DMSP satellites are in a sun-synchronous, low altitude polar orbit. The orbital period is 101 minutes and the nominal altitude is 830 km.
The SSM/I processor is queried once a second by onboard computer and the data are placed into the "TS SSP" data field. Data stored on recorders are down linked to Thule AFB once an orbit, sent to Air Force Global Weather Central (AFGWC) via communications satellite, written to 8 mm tapes by the ARchive Processing System (ARPS) and sent to the National Geophysical Data Center (NGDC) on a daily basis. At NGDC, the "TS SSP" data are decommutated, deinterleaved, bit flipped, reordered and restructured into orbits beginning with the equatorial crossing as the satellite travels from south to north. Satellite ephemeris are computed using a physically-based, orbital mechanics model. SSM/I pixels are geolocated using the satellite ephemeris and satellite attitude corrections. Antenna temperatures are computed from instrumental counts by a linear equation, i.e., the conversion is reversible.
In the decommutation step, we encountered bit reversals that occurred 1.8 - 3.4% of the time and are probably caused by ionospheric scintillation. These are identified through careful checking procedures and corrected. Archive tapes contain an automated format statement, an orbital inventory, metadata by orbit and geolocated antenna temperatures. A typical tape contains 8 days of data from two satellites.
SSM/I data are used to derive geophysical parameters; notably, ocean surface wind speed, area covered by ice, age of ice, ice edge, precipitation over land, cloud liquid water, integrated water vapor, precipitation over water, soil moisture, land surface temperature, snow cover and sea surface temperature. Most current methods use statistical algorithms which mean or difference channel brightness temperatures [Hollinger et al., 1989]. Brightness temperatures are computed from antenna temperatures using the published antenna pattern correction which includes dynamic adjustments for antenna side lobe, antenna efficiencies and neighboring pixel contributions. Future methods will be physically based using data from all atmospheric sensors on DMSP satellites, i.e., SSM/I, OLS, SSM/T and SSM/T-2.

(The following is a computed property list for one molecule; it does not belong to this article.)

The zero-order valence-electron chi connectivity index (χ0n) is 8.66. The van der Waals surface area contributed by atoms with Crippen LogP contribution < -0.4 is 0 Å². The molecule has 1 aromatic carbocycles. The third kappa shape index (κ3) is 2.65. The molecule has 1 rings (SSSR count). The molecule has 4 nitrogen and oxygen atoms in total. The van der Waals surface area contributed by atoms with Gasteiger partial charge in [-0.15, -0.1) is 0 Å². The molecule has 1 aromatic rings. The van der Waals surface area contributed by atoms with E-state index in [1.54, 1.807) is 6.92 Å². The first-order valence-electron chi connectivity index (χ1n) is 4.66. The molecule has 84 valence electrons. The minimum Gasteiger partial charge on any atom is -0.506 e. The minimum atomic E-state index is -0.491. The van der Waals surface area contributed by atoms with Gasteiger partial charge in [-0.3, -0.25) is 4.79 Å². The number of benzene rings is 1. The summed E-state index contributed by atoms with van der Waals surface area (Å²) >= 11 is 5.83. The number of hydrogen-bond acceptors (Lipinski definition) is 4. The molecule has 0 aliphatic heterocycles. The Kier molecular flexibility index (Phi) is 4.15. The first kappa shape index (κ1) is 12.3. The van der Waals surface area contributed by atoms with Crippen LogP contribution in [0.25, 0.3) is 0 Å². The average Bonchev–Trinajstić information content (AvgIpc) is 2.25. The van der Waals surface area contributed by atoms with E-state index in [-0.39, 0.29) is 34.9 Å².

The SSM/T-2 sensor is a five channel, total power microwave radiometer with three channels situated symmetrically about the 183.31 GHz water vapor resonance line and two window channels. This instrument was flown on all DMSP Block 5D-2 satellites starting with F11 launched in 1991. SSM/T-2 is designed to provide global monitoring of the concentration of water vapor in the atmosphere under all sky conditions by taking advantage of the reduced sensitivity of the microwave region to cloud attenuation.
The SSM/T-2 is a cross-track scanning, five channel, passive total power microwave radiometer system which consists of a single, self-contained module with a step-scan motion in the cross-track direction of +/- 40.5 degrees. The SSM/T-2 scan mechanism is synchronized with the SSM/T-1 so that the beam cell patterns of the two sensor coincide. The SSM/T-2 observation rate is 7.5 scans per minute. There are 28 observations (beam positions) per scan for each of the five channels, with each observation having a spatial resolution of approximately 48 km. All five channels have coincident centers. The total swath width for the SSM/T-2 is approximately 1500 km.